Bad Hips in Diabetics and does our brain have a 'task manager'? Also the truth about cardiac insufficiency.

Frank Pio Russo - November 16, 2015.

There are so many diabetics that have a bad hip that I'm sure it's not just a coincidence! Just to mention a few there was Umberto Russo, also the famous British scientist Jack Cohen, and myself of course.

In myself, the condition of my hip has miraculously oscillated up and down in a way that reflected on how good my diabetic control has been! Years ago it was 'shot to bits' - so much so that a major hospital claimed I needed an operation very soon! I made some changes to my diabetes and lo and behold, my hip dramatically improved on the next x-ray... so much so that it was unrecognizable! Then recently my control has again been 'slipping' and my hip was looking worse on a recent x-ray.

Naturally, in view of my recent article on diabetes, this sort of thing is to be expected because when one is controlling his diabetes with oral medications, he's virtually often on a starvation diet! I had also gone lame in the other foot: it was buckling under my body-weight and I needed some sort of ankle-foot-orthotic. Well after only being on insulin for a short time and being off my 'starvation diet', my foot has dramatically improved and my hip is no longer hurting! I bet that if I have another x-ray in a year's time it would show some remarkable - even miraculous improvements!

The scientific rationale for the foregoing, would be that the brain is able to control the distribution of blood and nutrients to the rest of the body according to its availability! In other words, what I am suggesting is that our brains possess a sort of control that would resemble the Microsoft 'task manager' that's in some of our personal computers. The latter is used to show all the applications that are 'running' so that the operator can switch one off if the usage of resources is too high! Well in my case the blood supply to the particular hip had virtually been switched off and I had received a diagnosis of "avascular necrosis" of unknown etiology.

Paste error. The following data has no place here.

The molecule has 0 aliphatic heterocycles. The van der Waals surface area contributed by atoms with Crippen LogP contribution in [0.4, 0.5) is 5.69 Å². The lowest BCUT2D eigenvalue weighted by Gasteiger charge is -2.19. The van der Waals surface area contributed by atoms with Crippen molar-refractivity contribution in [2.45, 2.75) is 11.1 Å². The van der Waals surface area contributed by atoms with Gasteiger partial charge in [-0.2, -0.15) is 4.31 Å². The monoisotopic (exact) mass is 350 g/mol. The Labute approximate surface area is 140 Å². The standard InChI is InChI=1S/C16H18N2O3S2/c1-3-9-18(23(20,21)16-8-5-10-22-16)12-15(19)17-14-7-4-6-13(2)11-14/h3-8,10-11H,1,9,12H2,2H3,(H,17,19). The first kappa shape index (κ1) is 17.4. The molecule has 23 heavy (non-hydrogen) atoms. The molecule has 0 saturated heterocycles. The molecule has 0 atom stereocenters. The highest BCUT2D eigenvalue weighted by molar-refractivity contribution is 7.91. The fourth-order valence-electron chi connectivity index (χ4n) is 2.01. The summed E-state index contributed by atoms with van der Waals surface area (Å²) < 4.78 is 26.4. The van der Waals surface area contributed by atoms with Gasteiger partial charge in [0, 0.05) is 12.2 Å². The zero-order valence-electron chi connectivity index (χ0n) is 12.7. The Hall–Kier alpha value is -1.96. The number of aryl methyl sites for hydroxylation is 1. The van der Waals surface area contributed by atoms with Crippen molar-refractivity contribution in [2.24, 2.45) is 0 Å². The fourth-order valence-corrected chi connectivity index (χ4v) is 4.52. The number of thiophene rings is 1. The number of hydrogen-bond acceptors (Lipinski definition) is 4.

It could be that the brain had decided that my resources were very finite and it would be better to keep me alive as a cripple rather than have me risk having a heart attack and dying! Perhaps this sort of risk assessment also happens in cardiac insufficiency, and that most diseases are thus simply a reflection of an ageing and compromised heart: basically things get switched off, i.e. the circulation is curtailed from various areas through the manipulation of blood vessel constriction: this could also explain why blood pressure tends to march upwards as we age - the heart is deteriorating!

Finally, whilst most of these complex 'calculations' are done by the autonomous nervous system, the conscious individual is not left completely out of the picture, with our eyes being a sort of rudimentary visual expression of our 'internal task manager', and the ability of those in the first world to carry out pathology tests to determine what's really going on.

Frank Pio Russo.